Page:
“Which is the wiser here?” asks Escalus, the Duke’s put-upon adviser in Measure for Measure. “Justice or Iniquity?” It’s a question that Shakespeare’s famously problematic play is constantly asking us. At its centre is a thorny moral dilemma, but often it’s the sinning and corrupt who seem to have the most fun. Is it better to uphold honour and ethics or to grab hold of life’s more earthly pleasures while we can? And in performance, where does the emphasis fall? On solemn debates about justice and morality, or on the lechery that the play’s authorities try and fail to stamp out?
For the most part, Dominic Dromgoole’s production takes the side of debauchery. Even before the play has begun, we’re immersed in a loud, bawdy version of Shakespeare’s Vienna, brimming with colour and sin. This is the liberal, licentious society that the Duke is about to take leave of, shirking the challenge of tightening the law’s reins. Instead, that’s the task of his unforgiving deputy Angelo, left in charge in the Duke’s absence. But Angelo’s crackdown is complicated when the pleas of nun-in-training Isabella, whose brother Claudio has been sentenced to death, are more persuasive than she intends. Faced with temptation, the question falls to Angelo: justice or iniquity?
As a debate on justice, mercy and hypocrisy, Measure for Measure is intellectually and rhetorically rich. To be more than a dramatised essay, though, it needs an injection of theatricality, which Dromgoole finds in Vienna’s less exalted citizens. There’s a delicious – if occasionally overstated – excess to the performances of Petra Massey as brothel owner Mistress Overdone and Brendan O’Hea as her unscrupulous client Lucio, who alongside Trevor Fox’s pragmatic pimp Pompey laugh their way around the newly harsh (and, in the case of Dean Nolan’s clowning constable Elbow, fumbling) law enforcement.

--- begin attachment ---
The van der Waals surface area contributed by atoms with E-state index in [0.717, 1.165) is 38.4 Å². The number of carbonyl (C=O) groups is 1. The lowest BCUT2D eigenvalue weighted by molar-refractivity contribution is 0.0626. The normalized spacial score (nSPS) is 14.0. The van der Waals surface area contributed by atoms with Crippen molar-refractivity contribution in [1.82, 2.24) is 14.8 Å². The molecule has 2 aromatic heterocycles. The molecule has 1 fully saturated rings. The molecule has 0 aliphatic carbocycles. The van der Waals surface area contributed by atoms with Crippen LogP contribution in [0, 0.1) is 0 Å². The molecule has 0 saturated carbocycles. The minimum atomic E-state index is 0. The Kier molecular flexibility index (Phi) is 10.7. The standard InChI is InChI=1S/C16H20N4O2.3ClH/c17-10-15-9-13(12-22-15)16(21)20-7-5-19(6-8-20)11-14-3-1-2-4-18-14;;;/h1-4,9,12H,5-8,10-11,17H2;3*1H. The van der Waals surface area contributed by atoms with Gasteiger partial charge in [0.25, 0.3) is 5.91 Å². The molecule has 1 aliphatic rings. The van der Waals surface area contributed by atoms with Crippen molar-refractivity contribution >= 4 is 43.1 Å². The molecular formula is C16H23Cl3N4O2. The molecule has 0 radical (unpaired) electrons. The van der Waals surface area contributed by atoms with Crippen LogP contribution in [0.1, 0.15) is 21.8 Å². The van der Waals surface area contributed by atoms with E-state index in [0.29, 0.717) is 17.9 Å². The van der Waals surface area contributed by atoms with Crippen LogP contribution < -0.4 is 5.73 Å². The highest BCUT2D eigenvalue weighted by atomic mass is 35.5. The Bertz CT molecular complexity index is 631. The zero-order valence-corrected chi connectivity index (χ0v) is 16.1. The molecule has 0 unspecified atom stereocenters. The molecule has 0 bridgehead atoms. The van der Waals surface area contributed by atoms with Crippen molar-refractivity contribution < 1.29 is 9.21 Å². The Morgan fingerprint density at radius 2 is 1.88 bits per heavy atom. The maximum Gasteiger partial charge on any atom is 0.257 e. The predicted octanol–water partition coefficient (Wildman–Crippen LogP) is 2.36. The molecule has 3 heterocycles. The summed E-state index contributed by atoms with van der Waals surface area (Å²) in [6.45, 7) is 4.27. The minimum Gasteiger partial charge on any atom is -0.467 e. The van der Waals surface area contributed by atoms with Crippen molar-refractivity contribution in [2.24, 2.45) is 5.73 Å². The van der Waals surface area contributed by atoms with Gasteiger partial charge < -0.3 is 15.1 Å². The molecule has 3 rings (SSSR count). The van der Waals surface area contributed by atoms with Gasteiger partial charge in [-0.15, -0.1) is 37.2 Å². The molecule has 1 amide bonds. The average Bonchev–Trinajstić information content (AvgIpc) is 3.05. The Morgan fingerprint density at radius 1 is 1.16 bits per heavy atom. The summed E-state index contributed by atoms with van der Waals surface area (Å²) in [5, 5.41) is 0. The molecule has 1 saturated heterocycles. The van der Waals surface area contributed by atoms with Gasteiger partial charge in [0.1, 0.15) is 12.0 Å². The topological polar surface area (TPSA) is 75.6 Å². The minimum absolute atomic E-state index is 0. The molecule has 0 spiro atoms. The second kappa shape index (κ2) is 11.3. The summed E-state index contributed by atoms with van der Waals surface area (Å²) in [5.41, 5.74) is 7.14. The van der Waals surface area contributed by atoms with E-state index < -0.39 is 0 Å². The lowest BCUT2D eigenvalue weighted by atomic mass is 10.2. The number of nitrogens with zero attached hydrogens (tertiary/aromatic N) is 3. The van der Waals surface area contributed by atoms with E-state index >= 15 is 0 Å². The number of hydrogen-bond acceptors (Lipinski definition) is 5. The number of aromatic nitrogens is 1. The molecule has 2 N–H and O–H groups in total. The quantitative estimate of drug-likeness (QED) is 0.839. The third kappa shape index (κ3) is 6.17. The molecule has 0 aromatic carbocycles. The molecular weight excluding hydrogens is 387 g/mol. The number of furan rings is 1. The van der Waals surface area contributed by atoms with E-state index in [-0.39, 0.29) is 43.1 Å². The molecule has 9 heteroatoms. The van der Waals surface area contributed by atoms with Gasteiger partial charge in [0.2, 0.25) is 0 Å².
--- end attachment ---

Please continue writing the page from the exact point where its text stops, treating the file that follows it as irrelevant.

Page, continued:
The plot’s creaky moments – the willingness of Mariana to leap into bed with the fiancé who jilted her; the convenient offstage death of a pirate who looks remarkably like Claudio – are likewise overcome with Blackadder-esque comic flourish, never pausing over inconsistencies. There are some darker shades, as women are dragged protesting from the streets between scenes, but on the whole this is a remarkably light Measure for Measure, not dwelling on the threats of death and damnation. The scales, the crucifix and the skull, gathered in small tableaux at the far end of Jonathan Fensom’s simple design, remain in the background.
But there’s nothing simple about the characters here. Angelo is no straightforwardly pompous, hypocritical Puritan, and Isabella is far from a saint. As the righteous man undone by desire, Kurt Egyiawan is hard to pin down. At first, his sudden lust for Isabella visibly overwhelms him, but the icy resolve shown in earlier scenes creeps back over him as he covers his tracks. As his unwitting tempter, Mariah Gale’s Isabella is earnest in her protection of her virtue, yet odd moments betray an underlying passion and pride.
And then there’s the Duke, a puppeteer with murky motivations for pulling the strings. It’s a puzzle of a role for any actor. Is this leader a would-be God, testing his subjects while he looks on, or simply a master manipulator out to get what he wants? Dominic Rowan plays him awkward and uncertain, making it up as he goes along, until in the convoluted final scene he steps back into the robes of power with a little too much relish.
There might be no revelation at the heart of Dromgoole’s interpretation, but this is a Measure for Measure that keeps its setting in mind. The Globe is about the groundlings, and this version of the play is about the people – flawed, passionate, pragmatic – who populate it. The problem posed by the play is never quite solved, but it certainly revels in the attempt.